A verified Twitter account known as “DEFCON Warning System” stirred fear online after claiming to receive information about “nuclear movement in Russia.” But the account isn’t affiliated with any actual government and provided no evidence regarding the claim.
“We are currently evaluating rumours of nuclear movement in Russia,” the account tweeted on Wednesday. “Please remember that these are rumours only with no verification at the moment.”
The tweet, which has already been viewed more than 772,000 times, led to concern among some users across the platform. One even responded with steps that he claimed others should take in the event of a nuclear blast.
“Don’t look at the flash, get & stay inside for 2 weeks, take a cold shower no more than 1hr after the blast with no shampoo conditioner or soap, remember you’re trying to rinse dust not damage skin, get batteries & a radio, & hope to God you have water & food enough for 2 weeks,” the user said.
Yet DEFCON Warning System, as stated in the group’s bio, purports itself to be a “private intelligence organization.” A disclaimer on the group’s website also notes that “it is not affiliated with any government agency and does not represent the alert status of any military branch.”
“The public should make their own evaluations and not rely on the DEFCON Warning System for any strategic planning,” the disclaimer says.
Blog posts on the website largely relate to geopolitics, with the exception of one such writeup titled “5 things Jesus never said,” a repost of an opinion piece authored by a pastor on Fox News.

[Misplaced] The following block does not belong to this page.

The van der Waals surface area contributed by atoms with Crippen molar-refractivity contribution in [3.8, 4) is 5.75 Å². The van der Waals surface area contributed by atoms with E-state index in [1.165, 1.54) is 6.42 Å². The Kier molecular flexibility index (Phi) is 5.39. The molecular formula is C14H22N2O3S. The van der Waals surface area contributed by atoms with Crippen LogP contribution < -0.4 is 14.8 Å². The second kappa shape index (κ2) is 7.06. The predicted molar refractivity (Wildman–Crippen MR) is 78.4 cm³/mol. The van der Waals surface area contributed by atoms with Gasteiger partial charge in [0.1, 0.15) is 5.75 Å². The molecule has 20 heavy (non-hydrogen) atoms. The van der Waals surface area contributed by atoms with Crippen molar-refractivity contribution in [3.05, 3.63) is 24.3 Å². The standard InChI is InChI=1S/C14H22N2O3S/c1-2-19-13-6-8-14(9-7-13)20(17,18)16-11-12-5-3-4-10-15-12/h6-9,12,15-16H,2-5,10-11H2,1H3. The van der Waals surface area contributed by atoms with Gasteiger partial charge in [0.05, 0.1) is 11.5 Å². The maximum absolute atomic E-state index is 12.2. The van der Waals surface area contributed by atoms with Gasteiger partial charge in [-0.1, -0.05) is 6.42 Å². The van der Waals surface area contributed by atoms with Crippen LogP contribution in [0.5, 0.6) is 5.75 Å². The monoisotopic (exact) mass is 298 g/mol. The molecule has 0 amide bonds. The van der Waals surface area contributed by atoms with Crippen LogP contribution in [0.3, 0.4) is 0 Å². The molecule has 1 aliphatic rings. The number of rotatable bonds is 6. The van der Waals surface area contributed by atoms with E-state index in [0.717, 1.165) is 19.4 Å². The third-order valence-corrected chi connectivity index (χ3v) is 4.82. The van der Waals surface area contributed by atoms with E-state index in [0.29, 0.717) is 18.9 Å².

While some were concerned with the group’s warnings, others, most notably nuclear weapons experts, were quick to condemn the group. Hans Kristensen, the Director of the Nuclear Information Project at the Federation of American Scientists, accused DEFCON Warning System of needlessly promoting vague rumors.
“Then don’t amplify the rumors by saying you’re investigating something that hasn’t been confirmed!!” he said in response.
The Daily Dot reached out to the organization over Twitter DM to inquire about the tweet but did not receive a reply.
But even if the claims are true, the movement of nuclear weapons is hardly cause for concern. Speaking with the Daily Dot, Dr. Jeffrey Lewis, the Director of the East Asia Nonproliferation Program at the James Martin Center for Nonproliferation Studies at the Middlebury Institute of International Studies at Monterey, noted that nuclear weapons are regularly being moved.
“Russia and the United States ‘move’ nuclear weapons constantly,” he said. “It would be news if they stopped.”
Questions have also been raised over the account’s verification, which was obtained through a paid subscription to Twitter Blue, given that several government agencies in the nuclear sphere are not.
“A blue check account w/a history of sensationalist nonsense is tweeting nuclear alarmism,” said John Scott-Railton, a senior researcher with Citizen Lab. “Meanwhile, the real North American Aerospace Defense Command* isn’t verified.”
The Daily Dot also reached out to the North American Aerospace Defense Command, widely known as NORAD, to ask about the verified account but did not receive a reply by press time.
The account is just one example of many where Twitter’s new verification process under Elon Musk has been used to stir up fear and confusion.